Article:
By now, you’ve probably read that Ford Motor Company has developed a crib that mimics a late-night car ride. You know, those journeys to nowhere fueled by nothing other than a desperate desire to shut your kid up for a few hours?
Yes, with Ford’s prototype crib, your bundle of joy will be rocked and jostled to sleep while you grab some much-needed shuteye. Your car never needs to leave the garage. Had my parents owned such a thing, it would have curtailed many nocturnal forays in a Lean Burn-equipped Plymouth VolarÃ© that stalled when it reached a stop sign â€” at least, until the engine temperature rose.
There’s no need for compromised Slant Six engines when Mark Fields is doing the babysitting. You see, Ford’s Max Motor Dreams cot will record the vehicle movements and sounds of your go-to driving route and reproduce them in the comfort of your home. The company even claims that the German-designed cot might see production.
That’s great, but a crib isn’t a vehicle.
So, in light of this static, motorized cot (why didn’t Ford shape it like a Fox-body Mustang?), here are some neat Blue Oval products from yesteryear: one of which will kill you, another that killed one of its two operators, and a final product that could kill your entire neighborhood.
Ford 3-Ton M1918
Following the United States’ 1917 entry into the mud and trenches of World War One, American forces needed a small, nimble tank to break through German lines. The powers that be in Washington quickly got Henry Ford on the line. Build us something, and quick, they said.
Ford’s answer was a two-man tank (tankette, really) powered by two Model T engines. While 45 horsepower in a three-ton vehicle doesn’t sound like the makings of an exhilarating ride, speed was not a big consideration in the grim stalemate of WWI. The M1918 could do 8 miles per hour and possessed a range of 34 miles.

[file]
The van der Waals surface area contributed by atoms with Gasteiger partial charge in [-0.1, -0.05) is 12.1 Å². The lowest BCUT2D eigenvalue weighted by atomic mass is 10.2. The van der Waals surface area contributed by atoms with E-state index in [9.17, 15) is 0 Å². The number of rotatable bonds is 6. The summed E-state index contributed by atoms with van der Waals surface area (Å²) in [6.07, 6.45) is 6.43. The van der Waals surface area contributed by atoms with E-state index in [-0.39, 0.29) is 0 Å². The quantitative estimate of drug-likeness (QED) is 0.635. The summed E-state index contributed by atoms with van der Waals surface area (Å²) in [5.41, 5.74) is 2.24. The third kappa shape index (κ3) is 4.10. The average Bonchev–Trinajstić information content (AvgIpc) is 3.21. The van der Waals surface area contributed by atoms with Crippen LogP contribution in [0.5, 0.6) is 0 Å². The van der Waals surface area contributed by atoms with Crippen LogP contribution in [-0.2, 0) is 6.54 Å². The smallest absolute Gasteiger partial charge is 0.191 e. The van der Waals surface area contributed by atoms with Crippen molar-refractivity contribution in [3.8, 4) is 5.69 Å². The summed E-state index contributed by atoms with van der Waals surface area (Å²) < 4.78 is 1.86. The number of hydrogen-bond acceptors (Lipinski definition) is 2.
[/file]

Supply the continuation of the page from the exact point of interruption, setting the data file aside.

More important than power was the vehicle’s armor and .30-06 machine gun. Though 15,000 were ordered, the subsequent Armistice meant that only 15 of these all-terrain, war-utility vehicles ever rolled off the line.
Hailed by Henry Ford as the “Model T of the air,” the company’s attempt to build a one-seat aircraft for the working man met a sudden and violent end.
Produced in 1927, the Flivver was built at the request of Mr. Ford himself. Ol’ Henry wanted it to be small enough to fit in his office and, presumably, cheap enough for middle class men to add to their list of recreational toys. While the Stout Metal Airplane Division of the Ford Motor Company had enjoyed instant success with its three-engined Trimotor airliner, top brass were not impressed by this collection of steel tubing, wood and fabric.
At Ford’s urging, development went ahead.
The company patriarch convinced Charles Lindbergh to take one of the three prototypes for a spin in 1927, and he reportedly hated the thing. Not dissuaded by that thumbs-down review, Ford, with the help of test pilot Harry Brooks, attempted to set a PR-friendly long-distance record for light aircraft.
Brooks, a friend of Ford, went down in the Ford Flivver off the coast of Melbourne, Florida on February 25, 1928, after suffering engine failure. His body was never found, and Ford scrapped the concept of an everyman’s airplane.
1958 Ford Nucleon
Man, the 1950s must have been a gas, gas, gas. Technological advancements aimed at making postwar American life even easier seemed to burst from the country’s scientific and manufacturing sectors like dandelions.
Compression ratios Â â€” and displacements â€” were on the rise in Detroit, but Ford was thinking about a new type of engine. One that was inspired by a new form of power plant, powered by the same fuel found in Little Boy. Uranium!
Yes, the Ford Nucleon, which appeared only as a scale prototype, was Ford’s vision of a future in which everyone’s car was powered by a small nuclear reactor stored behind the passenger compartment. You’ll never have to buy gas again! (You will, however, have to dispose of that radioactive fuel every 5,000 miles.) The company envisioned the powerplant creating torque-producing steam in the same manner as a boiling water reactor.
Just imagine your car’s engine melting through the pavement on its way to China after suffering a water pump failure. Naturally, this concept went nowhere, saving the country from having herds of Chernobyls and Fukushimas coasting through rush hour traffic.[Images: Ford Motor Company; Wikipedia (CC BY 3.0)]